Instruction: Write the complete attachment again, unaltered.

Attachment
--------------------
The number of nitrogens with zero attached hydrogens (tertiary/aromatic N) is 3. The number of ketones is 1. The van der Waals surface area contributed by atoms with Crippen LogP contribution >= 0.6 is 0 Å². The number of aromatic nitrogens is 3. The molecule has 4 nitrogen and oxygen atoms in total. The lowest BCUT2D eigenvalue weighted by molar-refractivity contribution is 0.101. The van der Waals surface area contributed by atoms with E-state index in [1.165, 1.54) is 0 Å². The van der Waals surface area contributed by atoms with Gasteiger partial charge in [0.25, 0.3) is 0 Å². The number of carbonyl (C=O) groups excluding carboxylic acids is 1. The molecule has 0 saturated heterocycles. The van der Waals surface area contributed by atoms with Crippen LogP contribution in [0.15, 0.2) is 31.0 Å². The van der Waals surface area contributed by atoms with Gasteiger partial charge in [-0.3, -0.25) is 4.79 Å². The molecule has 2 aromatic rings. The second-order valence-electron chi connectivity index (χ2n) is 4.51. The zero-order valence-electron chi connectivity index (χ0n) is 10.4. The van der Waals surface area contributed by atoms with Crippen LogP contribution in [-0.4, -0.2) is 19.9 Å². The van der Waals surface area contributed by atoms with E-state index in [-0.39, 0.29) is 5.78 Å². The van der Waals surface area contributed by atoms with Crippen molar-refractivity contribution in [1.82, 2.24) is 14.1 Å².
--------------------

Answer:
The number of nitrogens with zero attached hydrogens (tertiary/aromatic N) is 3. The number of ketones is 1. The van der Waals surface area contributed by atoms with Crippen LogP contribution >= 0.6 is 0 Å². The number of aromatic nitrogens is 3. The molecule has 4 nitrogen and oxygen atoms in total. The lowest BCUT2D eigenvalue weighted by molar-refractivity contribution is 0.101. The van der Waals surface area contributed by atoms with E-state index in [1.165, 1.54) is 0 Å². The van der Waals surface area contributed by atoms with Gasteiger partial charge in [0.25, 0.3) is 0 Å². The number of carbonyl (C=O) groups excluding carboxylic acids is 1. The molecule has 0 saturated heterocycles. The van der Waals surface area contributed by atoms with Crippen LogP contribution in [0.15, 0.2) is 31.0 Å². The van der Waals surface area contributed by atoms with Gasteiger partial charge in [-0.3, -0.25) is 4.79 Å². The molecule has 2 aromatic rings. The second-order valence-electron chi connectivity index (χ2n) is 4.51. The zero-order valence-electron chi connectivity index (χ0n) is 10.4. The van der Waals surface area contributed by atoms with Crippen LogP contribution in [-0.4, -0.2) is 19.9 Å². The van der Waals surface area contributed by atoms with E-state index in [-0.39, 0.29) is 5.78 Å². The van der Waals surface area contributed by atoms with Crippen molar-refractivity contribution in [1.82, 2.24) is 14.1 Å².